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Opinions on Aikido?

As a part of my college curriculum I need to take two physical fitness classes. I have been interested in learning about Judo and was planning on taking the course that the school offers, but it conflicts with the rest of my schedule. I was planning on waiting another semester or two until I could fit it in, but in the mean time I need to find something else to take. The only other course that seemed mildly interesting was aikido, but I don’t really know much about it other than what I have read on wikipedia, so I was curious to see what people thought of it.

Shortened Version: What is your opinion of Aikido?

It’s a TMA that’s based around using your opponents force against him. I read a book about it a long time ago about some hippie ass San Franciso professor type trying to teach it the Special Forces… it was a very interesting read.

If you’re expecting to be knocking guys’ blocks off then it ain’t gonna be for you, but they do a lot of internal work as well, i.e. meditation, etc. from what I can tell.

Give it a shot. I’d take a class like that in college. What the fuck, if it sucks you get it done and never worry about it again.

I took Aikido in college. Best thing I can say for it is that I learned a couple of nifty wristlocks and how to do a proper breakfall. Had I ever used it against a real attacker, I’m fairly certain I would have been torn apart. Oh, and I’ve never seen more fat “martial artists” and (overweight, white, bearded, male, oily, smelly) Japanese culture worshipers than in the college aikido club. Not saying you’re anything like that, just preparing you for the reality of guys who discuss pocky for three hours.

To get some required credits out of the way, eh. Why not? It’s no worse than badminton.

[quote]FightinIrish26 wrote:
if it sucks you get it done and never worry about it again.[/quote]

I actually did Aikido for about a year and I read “Angry white pajamas” recently, so I suppose I’ll chime in.

Aikido is a nice thing. If you’ve ever been thrown by an Aikido master you’ll appreciate the way it uses bodyweight and momentum to almost magical effect. It is a bit like studying ballet for those who have an obsession with Japan, or just don’t like talking a whole lot.

Using Aikido in an actual fight however, is a bit like diving at the ground and trying to miss it.

It’s usefulness can depend upon the threat you are facing. It may not be the best art for a fist fight but wrist locks are really good to know if you ever have to try and take a weapon out of someones hands. If you know it you have more options, if you don’t know it you have a limitation.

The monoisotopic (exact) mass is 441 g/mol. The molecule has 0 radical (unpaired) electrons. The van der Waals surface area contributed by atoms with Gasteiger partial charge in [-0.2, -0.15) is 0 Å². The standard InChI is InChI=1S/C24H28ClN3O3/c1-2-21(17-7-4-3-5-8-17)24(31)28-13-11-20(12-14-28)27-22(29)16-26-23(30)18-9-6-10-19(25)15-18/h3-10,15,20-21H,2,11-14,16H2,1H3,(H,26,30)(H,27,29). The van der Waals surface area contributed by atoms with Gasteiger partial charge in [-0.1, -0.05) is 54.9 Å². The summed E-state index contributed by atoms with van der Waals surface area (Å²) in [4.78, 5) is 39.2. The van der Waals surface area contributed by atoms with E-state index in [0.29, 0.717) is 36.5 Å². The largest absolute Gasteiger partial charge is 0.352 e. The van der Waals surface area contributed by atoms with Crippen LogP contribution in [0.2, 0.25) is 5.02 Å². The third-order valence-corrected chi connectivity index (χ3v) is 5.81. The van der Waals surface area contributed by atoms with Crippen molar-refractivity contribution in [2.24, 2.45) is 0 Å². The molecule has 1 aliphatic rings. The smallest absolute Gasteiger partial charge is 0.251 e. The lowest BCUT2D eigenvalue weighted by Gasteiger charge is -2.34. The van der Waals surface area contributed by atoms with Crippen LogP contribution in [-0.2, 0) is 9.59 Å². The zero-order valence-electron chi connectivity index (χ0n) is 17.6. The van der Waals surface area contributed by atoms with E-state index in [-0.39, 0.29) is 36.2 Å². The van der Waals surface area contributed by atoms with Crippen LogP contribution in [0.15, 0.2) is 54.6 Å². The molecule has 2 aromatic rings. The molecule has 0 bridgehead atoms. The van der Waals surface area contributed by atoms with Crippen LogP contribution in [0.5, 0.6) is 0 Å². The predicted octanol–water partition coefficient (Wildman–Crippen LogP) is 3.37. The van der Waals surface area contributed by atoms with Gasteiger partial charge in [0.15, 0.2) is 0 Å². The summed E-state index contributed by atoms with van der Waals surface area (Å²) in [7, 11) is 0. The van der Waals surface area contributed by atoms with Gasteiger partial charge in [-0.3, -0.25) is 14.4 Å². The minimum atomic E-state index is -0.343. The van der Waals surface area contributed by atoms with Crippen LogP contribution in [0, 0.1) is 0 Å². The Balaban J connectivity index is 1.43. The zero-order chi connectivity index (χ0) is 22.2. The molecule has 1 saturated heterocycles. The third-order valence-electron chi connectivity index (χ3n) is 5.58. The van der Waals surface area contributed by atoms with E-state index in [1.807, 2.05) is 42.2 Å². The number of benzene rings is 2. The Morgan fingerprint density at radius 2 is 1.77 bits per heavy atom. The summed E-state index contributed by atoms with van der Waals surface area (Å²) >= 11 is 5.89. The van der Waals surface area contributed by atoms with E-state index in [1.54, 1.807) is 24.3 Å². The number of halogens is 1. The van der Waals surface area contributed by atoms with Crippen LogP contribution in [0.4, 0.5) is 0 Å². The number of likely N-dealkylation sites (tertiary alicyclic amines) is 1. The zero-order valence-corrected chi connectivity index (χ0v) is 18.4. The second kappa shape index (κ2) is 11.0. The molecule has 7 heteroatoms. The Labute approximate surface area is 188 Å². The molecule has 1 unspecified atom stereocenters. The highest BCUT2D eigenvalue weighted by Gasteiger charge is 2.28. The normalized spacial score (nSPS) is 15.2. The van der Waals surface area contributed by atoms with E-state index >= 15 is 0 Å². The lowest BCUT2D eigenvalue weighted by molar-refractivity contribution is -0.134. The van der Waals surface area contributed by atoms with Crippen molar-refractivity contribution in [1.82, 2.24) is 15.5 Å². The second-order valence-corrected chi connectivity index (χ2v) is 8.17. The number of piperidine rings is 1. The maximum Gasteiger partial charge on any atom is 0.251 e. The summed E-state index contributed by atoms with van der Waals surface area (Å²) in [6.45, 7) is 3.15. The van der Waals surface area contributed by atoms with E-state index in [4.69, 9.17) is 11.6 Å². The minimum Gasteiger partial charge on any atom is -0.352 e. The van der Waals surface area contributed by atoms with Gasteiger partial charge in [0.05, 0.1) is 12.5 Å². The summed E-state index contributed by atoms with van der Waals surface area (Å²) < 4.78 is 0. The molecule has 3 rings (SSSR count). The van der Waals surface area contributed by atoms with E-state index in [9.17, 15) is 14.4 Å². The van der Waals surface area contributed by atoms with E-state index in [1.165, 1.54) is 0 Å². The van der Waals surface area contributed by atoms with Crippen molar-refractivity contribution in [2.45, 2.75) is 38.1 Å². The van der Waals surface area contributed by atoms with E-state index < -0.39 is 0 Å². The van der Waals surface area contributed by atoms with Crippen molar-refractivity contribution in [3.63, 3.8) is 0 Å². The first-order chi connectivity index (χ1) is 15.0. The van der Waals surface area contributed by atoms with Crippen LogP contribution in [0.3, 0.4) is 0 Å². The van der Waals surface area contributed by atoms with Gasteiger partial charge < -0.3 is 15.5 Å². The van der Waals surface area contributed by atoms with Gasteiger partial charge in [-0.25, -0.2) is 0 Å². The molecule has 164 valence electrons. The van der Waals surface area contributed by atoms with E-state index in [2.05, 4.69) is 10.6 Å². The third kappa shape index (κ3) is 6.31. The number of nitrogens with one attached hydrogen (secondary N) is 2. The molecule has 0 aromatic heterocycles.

Shithouse

my 2c

I started Aikido when I was 6 and continued with it for 4 years. So a lot of the techniques got pretty ingrained in me. It was not the most traditional of classes and back then I wasn’t thinking about using it in fist fights, it was just fun. Still, lots of falls off trees, buildings and horses and no broken bones suggest the breakfalls are worth learning(better than Judo IMO).

Where Aikido comes into it’s own is in dealing with pushing, shoving and arm grabbing, so all the fun stuff that happens just before it escalates and someone throws a punch. The wrist, elbow and shoulder locks work well to control most people and were the basis for most of the things I did as a bouncer. Punching someone out is hard to do and they ofen get hurt on the way to the ground. Choking someone out just means you have to carry them out as well so a modified wirst and/or choke can give you control of the situation(or create a shield if you’re dealing with a group). You also do less lasting damage…

The problem comes with once you’ve got someone in a hold, lock or have thrown them. What do you do then?

It is good for balance which will help if you do Judo later and is usable if you’re not very athletic.

[quote]duffyj2 wrote:
I actually did Aikido for about a year and I read “Angry white pajamas” recently, so I suppose I’ll chime in.

Aikido is a nice thing. If you’ve ever been thrown by an Aikido master you’ll appreciate the way it uses bodyweight and momentum to almost magical effect. It is a bit like studying ballet for those who have an obsession with Japan, or just don’t like talking a whole lot.

Using Aikido in an actual fight however, is a bit like diving at the ground and trying to miss it.

[/quote]

If you’re interested in Aikido then take a look at the book mentioned above, author is Robert Twigger. It’s an easy read and gives you an idea of what it’s about.

At the end of the day, it’s another string to your bow. You could always try it and see how you go, you might be the next Kancho…

Its crap.

Put an Aikido master in with these MMA idiots and he will whoop up on them like a retard with stuper-strength.

I practiced aikido for about 6 years and kung fu for about 3 years. If you’re interested in just kicking a_s, then there maybe be better arts out there for you. If you’re interested in controlling your opponent, then it’s pretty good. It similar to a lot of other asian martial arts - it teaches/enhances balance, flexibility, breathing, focus, etc. As latspread said, it’s very effective if you’re a bouncer. You can also use it in a phone booth.

As an all around fighting style, not perfect. It works well if you combine it with something else. Heard that Judo and Boxing work together well too.

If you need a gym credit and you can’t take judo scrap the whole idea… New direction, Ballroom Dancing. Took it one semester, Chick goldmine.

[quote]wher0001 wrote:
Put an Aikido master in with these MMA idiots and he will whoop up on them like a retard with stuper-strength.[/quote]